Sales & Marketing
Training & Development
PCs & Servers
Imaging & Printing
TechEd 2012: the weirdest keynote ever
Conference kicks off in oddball style.
Sep 12, 2012
Last night, Microsoft's annual IT conference kicked off with one of the oddest keynotes we've ever witnessed at a tech show. Dubbed 'Standing On The Shoulders Of Giants', the presentation eschewed typical keynote fare in favour of art house movies, electronica and moonwalking music conductors. The results were confounding at times, but never less than fascinating.
The keynote kicked off innocently enough, with a lone music conductor 'directing' a Metro-inspired video screen.
With no warning or preamble, the conductor suddenly broke into a full Michael Jackson dance routine, complete with moonwalking and crotch-grabs.
We'd like to think this interlude was unplanned and entirely improvised.
The packed auditorium soaked in the impromptu dance show in stupefied awe.
So far, Microsoft's TechEd 2012 keynote had certainly exhibited 'difference' -- and it was just getting warmed up.
The keynote's headlining guest was Jason Silva, a self-styled 'performance philosopher' specialising in short videos (or “two-minute shots of philosophical espresso”, to quote Silva).
Guests were treated to three "two-minute shots" from Silva's filmography. Each video was a lyrical fusion of philosophy and science that had little to do with Microsoft or even specific technology.
Silva's unbridled enthusiasm and motor-mouthed delivery received a mixed reaction from guests. As one outspoken Twitterer put it: "Sorry, folks, but being CONTINUALLY AMAZED BY ALL THE THINGS is not insightful or wisdom, it's a mental illness."
Next up was a motion-based musical demonstration involving simultaneous sound and graphic manipulation.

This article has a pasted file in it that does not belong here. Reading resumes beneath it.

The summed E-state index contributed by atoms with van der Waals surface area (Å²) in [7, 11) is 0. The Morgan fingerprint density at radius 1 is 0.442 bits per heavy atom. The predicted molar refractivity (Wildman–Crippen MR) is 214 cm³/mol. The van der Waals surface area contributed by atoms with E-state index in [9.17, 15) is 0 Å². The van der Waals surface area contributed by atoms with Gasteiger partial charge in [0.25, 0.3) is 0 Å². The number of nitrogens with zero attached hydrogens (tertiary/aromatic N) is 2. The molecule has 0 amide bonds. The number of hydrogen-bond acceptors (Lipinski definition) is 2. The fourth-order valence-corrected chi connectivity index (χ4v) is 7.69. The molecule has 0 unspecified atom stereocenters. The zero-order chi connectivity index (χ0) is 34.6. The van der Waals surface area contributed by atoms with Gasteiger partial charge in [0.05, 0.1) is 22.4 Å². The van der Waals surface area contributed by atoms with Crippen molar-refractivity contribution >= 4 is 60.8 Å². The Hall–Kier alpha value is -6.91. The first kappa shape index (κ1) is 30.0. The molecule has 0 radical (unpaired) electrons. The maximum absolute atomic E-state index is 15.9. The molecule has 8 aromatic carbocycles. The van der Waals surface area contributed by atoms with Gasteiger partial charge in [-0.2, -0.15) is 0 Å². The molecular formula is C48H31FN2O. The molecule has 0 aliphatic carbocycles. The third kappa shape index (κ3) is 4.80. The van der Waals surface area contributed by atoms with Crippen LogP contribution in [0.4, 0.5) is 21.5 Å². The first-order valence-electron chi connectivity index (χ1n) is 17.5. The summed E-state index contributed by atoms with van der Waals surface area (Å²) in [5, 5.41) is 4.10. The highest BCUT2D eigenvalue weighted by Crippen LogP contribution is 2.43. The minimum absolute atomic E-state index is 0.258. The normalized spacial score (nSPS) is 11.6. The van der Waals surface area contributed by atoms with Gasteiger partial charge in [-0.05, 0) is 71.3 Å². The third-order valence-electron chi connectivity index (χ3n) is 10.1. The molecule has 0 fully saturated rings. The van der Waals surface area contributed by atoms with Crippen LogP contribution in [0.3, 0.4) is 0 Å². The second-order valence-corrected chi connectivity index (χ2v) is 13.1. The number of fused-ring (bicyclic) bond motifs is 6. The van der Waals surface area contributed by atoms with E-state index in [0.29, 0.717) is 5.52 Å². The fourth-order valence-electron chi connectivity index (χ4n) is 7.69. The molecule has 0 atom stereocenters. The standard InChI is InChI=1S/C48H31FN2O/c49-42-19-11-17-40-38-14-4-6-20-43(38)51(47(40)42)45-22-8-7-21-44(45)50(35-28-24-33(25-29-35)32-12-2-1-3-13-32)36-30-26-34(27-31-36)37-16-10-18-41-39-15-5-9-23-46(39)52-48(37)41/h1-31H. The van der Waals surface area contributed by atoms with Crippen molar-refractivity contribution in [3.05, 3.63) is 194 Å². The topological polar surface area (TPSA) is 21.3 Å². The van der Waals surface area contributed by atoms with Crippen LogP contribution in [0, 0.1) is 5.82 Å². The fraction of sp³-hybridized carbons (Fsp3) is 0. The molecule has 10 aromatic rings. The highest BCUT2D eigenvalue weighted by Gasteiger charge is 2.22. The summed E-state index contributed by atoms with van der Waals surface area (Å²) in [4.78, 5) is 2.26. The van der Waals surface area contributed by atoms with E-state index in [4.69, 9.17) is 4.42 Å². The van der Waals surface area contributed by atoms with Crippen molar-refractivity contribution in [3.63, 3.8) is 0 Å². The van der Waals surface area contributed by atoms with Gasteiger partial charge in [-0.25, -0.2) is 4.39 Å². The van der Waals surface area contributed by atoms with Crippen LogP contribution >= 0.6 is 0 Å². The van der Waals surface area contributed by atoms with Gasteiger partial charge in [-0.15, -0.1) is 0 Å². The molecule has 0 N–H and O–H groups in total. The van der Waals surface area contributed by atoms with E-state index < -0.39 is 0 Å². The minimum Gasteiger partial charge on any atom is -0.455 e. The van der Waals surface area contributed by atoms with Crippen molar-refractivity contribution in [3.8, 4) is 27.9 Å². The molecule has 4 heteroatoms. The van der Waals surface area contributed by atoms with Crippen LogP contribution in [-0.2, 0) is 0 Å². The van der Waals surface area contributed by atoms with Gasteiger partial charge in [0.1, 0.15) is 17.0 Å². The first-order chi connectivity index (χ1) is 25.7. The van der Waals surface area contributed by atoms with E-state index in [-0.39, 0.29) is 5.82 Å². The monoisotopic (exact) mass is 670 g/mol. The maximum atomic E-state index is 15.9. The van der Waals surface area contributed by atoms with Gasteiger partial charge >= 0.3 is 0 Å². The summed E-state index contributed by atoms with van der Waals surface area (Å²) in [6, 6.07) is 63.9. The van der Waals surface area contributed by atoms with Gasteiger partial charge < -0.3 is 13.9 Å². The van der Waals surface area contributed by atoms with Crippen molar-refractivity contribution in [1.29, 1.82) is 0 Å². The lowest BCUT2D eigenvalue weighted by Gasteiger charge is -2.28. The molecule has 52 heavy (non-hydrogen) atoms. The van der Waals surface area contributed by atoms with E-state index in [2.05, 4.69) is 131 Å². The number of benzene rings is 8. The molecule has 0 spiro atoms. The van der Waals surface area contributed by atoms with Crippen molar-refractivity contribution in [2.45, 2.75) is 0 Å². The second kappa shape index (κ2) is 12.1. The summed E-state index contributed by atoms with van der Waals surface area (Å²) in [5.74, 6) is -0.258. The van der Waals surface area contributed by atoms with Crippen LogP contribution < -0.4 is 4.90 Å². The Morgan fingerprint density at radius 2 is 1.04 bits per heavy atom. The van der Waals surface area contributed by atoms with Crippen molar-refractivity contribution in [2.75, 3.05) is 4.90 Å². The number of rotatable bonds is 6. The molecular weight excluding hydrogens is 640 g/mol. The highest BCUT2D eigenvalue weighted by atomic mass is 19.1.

The application seemed pretty interesting, but little information was given about the tech involved.
Curiously, a sizable chunk of the keynote presentation was devoted to the video game developer Bungie, which is no longer owned by Microsoft.
By this point, a mosaic of random faces including Samuel L. Jackson and Breaking Bad's Bryan Cranston seemed pretty normal.
All in all, we're not entirely sure what we witnessed at TechEd's keynote. Stay tuned for more coverage of the four-day conference throughout the week. [Image credit: Microsoft]
Copyright © CRN Australia
. All rights reserved.
You must be a registered member of CRN to post a comment.
Click here to login
Click here to register
Sign up to receive CRN email bulletins
Dimension Data still on notice as NTT plans $500m cost cutting
Review: Microsoft Surface Pro 4
Telstra kicks off 'root and branch' review of partner program
Australian IT superpower born as CSC-UXC deal approved
Hands on with the HP Elite X2
Powered by Disqus
Was your most important vendor the same in 2015 as in 2014?
view previous polls »
Powered by Disqus
CRN Magazine looks in-depth at the emerging issues and developments for the channel, and provides insight, analysis and strategic information to help resellers better run their businesses.
What's in this issue?
Most popular tech stories
7 accounting packages for Australian small businesses compared: including MYOB, QuickBooks Online, Reckon, Xero
Windows 10's Cortana gets Australian makeover
Dick Smith gadget turns your iPhone into satellite phone
The 15 ESSENTIAL Windows 10 tips and tricks you need to know
Apple Pay arrives in Australia
NBN considering overbuilding dodgy $800m Optus cable
Opal card behind NSW public transport revenue decline
Aussie bricklaying robot brings the fight to builders
Aurizon CIO quits
Aussie Anon sentenced to three years' prison
How to: How much RAM do you really need?
Top 25 fantasy games of all time
Backups: the 3-2-1 rule and you
Our second Intel 750 SSD winner!
Is Windows Phone doomed to fail?
10 Xbox One exlusives that Microsoft needs to port to Windows 10
Get a Paladins closed beta code!
Star Wars original trilogy heroes and villains
Review: Intel i7-4970K
10 things to know about Star Wars Battlefront, prior to launch
PC & Tech Authority
nextmedia Pty Ltd
. All rights reserved. This material may not be published, broadcast, rewritten or redistributed in any form without prior authorisation.
Your use of this website constitutes acceptance of nextmedia's
Terms & Conditions
Login to CRN
Email or Username:
* Email or Username required
* Password required
Forgot your password?
Don't have an account? Register now!
To request a
, enter the email address linked to your CRN account and we'll send one to you.
* Email required
* Invalid Email address
* Invalid Email address
Click here to return to Login Form
comments powered by Disqus.